Premier League stars to receive coronavirus test results faster than key worker

Premier League footballers have been told they should expect to receive the results of coronavirus tests in just 24 hours.

Despite numerous objections to Project Restart, top flight football in England is set to resume on June 12, more than two months on from the decision to suspend the season as a result of the COVID-19 pandemic.

According to the Daily Telegraph, the Premier League will begin its rigourous testing programme, at a cost of £4million, on Thursday.

But the speed at which players will receive their results is likely to spark fresh controversy, especially given NHS and social careworkers have been advised to wait between 48 and 72 hours to find out if they have contracted the disease from the Government’s testing scheme.

Dr John Ashton, the former director of public health in the North West, said: ‘I don’t think we should be doing this until everybody has a level playing field. If football can get results in this amount of time, then why can’t everybody else?’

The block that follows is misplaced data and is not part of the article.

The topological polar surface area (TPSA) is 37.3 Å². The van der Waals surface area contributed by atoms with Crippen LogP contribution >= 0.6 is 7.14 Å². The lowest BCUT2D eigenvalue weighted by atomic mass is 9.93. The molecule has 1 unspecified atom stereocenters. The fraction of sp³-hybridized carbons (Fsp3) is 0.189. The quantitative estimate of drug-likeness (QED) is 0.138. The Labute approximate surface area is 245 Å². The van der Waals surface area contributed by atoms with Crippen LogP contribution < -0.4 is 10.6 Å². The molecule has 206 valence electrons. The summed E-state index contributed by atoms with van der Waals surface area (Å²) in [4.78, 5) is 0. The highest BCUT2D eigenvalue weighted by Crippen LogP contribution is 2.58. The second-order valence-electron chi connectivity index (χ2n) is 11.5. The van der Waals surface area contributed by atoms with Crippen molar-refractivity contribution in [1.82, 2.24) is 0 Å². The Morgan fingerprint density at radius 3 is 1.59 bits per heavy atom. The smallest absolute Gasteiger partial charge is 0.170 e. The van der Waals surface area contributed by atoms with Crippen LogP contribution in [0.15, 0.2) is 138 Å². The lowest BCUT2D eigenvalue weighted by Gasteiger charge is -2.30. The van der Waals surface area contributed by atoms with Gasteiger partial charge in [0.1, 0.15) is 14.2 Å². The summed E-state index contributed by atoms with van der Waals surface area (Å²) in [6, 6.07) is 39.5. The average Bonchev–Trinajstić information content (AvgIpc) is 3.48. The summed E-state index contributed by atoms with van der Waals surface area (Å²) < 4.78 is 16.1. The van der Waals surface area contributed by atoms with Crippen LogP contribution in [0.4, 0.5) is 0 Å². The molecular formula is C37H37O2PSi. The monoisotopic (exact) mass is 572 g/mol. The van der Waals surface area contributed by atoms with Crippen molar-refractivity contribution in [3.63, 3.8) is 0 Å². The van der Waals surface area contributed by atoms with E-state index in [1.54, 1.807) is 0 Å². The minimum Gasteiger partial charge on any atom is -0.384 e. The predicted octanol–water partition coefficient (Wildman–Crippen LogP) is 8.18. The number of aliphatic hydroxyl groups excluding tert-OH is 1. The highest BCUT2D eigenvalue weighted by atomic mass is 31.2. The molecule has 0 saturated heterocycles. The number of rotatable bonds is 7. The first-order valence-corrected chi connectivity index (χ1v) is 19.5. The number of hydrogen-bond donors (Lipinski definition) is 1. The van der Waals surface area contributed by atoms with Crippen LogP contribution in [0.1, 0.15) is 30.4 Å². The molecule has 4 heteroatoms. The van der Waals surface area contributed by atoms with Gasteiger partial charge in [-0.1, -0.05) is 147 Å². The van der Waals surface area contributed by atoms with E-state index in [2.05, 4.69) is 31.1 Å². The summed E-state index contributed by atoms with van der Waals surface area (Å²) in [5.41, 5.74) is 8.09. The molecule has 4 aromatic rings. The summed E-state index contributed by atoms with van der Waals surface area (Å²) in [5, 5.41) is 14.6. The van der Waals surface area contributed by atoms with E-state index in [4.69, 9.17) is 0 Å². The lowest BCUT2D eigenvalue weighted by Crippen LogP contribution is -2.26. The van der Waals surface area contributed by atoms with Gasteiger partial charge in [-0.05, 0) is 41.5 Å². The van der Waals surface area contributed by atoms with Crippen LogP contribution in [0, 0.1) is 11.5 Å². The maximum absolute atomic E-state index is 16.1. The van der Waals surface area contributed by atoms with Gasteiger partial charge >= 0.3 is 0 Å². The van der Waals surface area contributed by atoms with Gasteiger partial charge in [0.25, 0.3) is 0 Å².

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Medical protocols are likely to be discussed at Monday’s meeting of the 20 Premier League shareholder clubs ahead of teams returning en masse to their respective training grounds imminently.

‘What this shows is that you can get relatively fast results for people if you have got the resources. But there is also the question of scale. The number of essential workers and over 65s runs into the millions, while there are far fewer Premier League footballers to test,’ said Professor Martin Green, chief executive of Care England.

Several high profile players, including the likes of Manchester City’s Sergio Aguero, have raised concerns over football resuming on medical grounds, but last week Chelsea manager Frank Lampard admitted the issue of testing and the ethics of who should represent a priority had been playing on his mind.

‘The health and safety of players and staff is huge,’ Lampard told BT Sport. ‘We play a contact sport we’re all desperate to see – it’s a form of escapism, to watch football, play and train – but how are we not going to put the players at risk within that?

‘The other issue is testing. We will probably have a minimum of 70 or 80 staff at Cobham [Chelsea’s training ground] if we’re going to restart training. It’s right that we test regularly, but when we’re looking around the world … I think it’s important for football to take its place.

‘I don’t know the testing numbers for NHS and care workers, people who are doing these incredible jobs over the last two months. I don’t think it would sit well, not just with me, but with anybody, if we didn’t make sure that people who are in that frontline are getting tested.’

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